Most would require the huge upheaval of a long move to another part of the country. Most are very poorly paid menial jobs, tantamount to slave labour, in appalling conditions, which nobody wants.

From March 2009, parents of 14 and 15-year-olds will no longer be able to claim income support and from July 2009, the change will extend to parents of 12 and 13-year-olds. Then, by October 2010, lone parents with children aged seven and over will be required to look for work in order to get benefits.

These "welfare to work" reforms will end up as another shambles with people left frantic with worry over how they're going to make ends meet. 

The Orange Party despised the Thatcher years when everyone was in for themselves, leaving the poor, weak and vulnerable out in the cold and at the mercy of predators. 

Now New Labour and its Blairite policies have been exposed, once again, as a smug bunch of neo -Thatcherites with no heart and no soul. Bevan will be turning in his grave.


Tuesday, November 18, 2008

Brown's Comeuppance On Party Politics

Brown's defence, when anyone or anything gets in his small-minded, arrogant way, is to accuse everyone else of playing party politics. And that started to stick in the throat. Shouting down dissident voices not playing his game stifled debate. The government is playing party politics with no interest in the country - only saving their own election skins. Today Cameron refused to take it lying down.

At last, Cameron put clear blue water between the Parties, promising his Conservatives will abandon the government's ridiculous spending plans. That takes a brave soul, knowing the political risks and backlash from New Labour supporting politicians and media.

But it's the Tories who can now accuse Brown of playing party politics, as every shred of government waste and drop of further borrowing will come under healthy opposition scrutiny.

Attacks on shadow chancellor, George Osborne, have been relentless, sparked by the Corfu scandal. Mandleson was in the frame, yet with neat footwork, spinners turned the tables and, with the BBC's help, it was Osborne who was held up as the baddy and much of  the media swallowed it hook line and stinker.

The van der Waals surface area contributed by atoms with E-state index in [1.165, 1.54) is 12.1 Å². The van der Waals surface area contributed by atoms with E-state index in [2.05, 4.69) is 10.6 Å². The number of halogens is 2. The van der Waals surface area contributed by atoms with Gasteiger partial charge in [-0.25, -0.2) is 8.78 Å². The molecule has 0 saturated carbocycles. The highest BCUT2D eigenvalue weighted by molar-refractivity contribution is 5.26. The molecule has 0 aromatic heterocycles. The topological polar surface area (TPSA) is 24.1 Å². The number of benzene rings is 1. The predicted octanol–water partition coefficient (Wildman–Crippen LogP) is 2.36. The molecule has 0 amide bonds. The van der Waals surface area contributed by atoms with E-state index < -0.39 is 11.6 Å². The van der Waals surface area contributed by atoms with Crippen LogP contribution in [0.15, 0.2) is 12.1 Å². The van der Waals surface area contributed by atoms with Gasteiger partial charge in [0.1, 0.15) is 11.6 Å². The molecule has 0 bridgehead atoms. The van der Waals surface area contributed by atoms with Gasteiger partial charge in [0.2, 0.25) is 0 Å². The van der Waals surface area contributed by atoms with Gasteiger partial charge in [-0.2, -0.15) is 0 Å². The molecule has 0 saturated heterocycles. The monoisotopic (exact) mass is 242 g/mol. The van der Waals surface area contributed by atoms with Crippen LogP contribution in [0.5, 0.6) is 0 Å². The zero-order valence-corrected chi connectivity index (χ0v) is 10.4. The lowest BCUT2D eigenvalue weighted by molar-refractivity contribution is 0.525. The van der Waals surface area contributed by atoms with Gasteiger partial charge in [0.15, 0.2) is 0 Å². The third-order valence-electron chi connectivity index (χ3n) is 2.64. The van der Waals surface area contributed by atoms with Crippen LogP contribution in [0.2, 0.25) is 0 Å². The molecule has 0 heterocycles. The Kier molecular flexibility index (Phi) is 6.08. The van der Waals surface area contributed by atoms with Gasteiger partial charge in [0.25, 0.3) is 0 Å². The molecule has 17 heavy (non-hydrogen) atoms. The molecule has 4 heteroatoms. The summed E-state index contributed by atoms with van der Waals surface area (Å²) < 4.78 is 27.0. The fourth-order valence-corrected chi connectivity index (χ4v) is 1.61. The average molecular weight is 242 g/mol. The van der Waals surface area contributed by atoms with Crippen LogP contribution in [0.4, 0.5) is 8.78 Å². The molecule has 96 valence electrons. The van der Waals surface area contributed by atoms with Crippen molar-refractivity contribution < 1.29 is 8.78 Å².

But that was never about Osborne. It was an attack on Cameron and the whole Tory Party, with the deputy prime minister working hard behind the scenes.

While doing his job and urging caution on the economy, Brown rounded on Osborne, while swanning around Washington, accusing the opposition spokesman of party politics. For the government, Osborne was clearly doing his job too well. 

Brown was lovin' it, spending his time helping Bush dig himself out of a hole and prop up his legacy, having his picture taken at every opportunity. All with the help of BBC News and its slavish support for borrowing Brown's disastrous economic recipe.  Now that's party politics. 

Brown managed to pull off all party support for his economic measures for a while. Until the Tories and LibDems cottoned on to the con. 

They were being drawn into a reckless government borrowing plan, doomed to failure with disastrous consequences. 

Brown, forever the crafty politician, could turn round and claim their support when it all went pear-shaped. Both Parties have now seen the light. 

The Baby P case and the damning indictment of both the council and government is a shameful example, with Brown having the bare faced cheek to accuse Cameron of playing party politics during his inhuman commons performance

From the beginning this was all about New Labour party politics and Brown set that tone. 

This is a Labour-run council, slavishly following New Labour's failed ideals and policies. One of its MPs, David Lammy, is a rising New Labour star. And the buck stops in government, with Ed Balls' stalinist, over bearing and overreaching mega department, trying to deflect criticism and claim the moral and political high ground.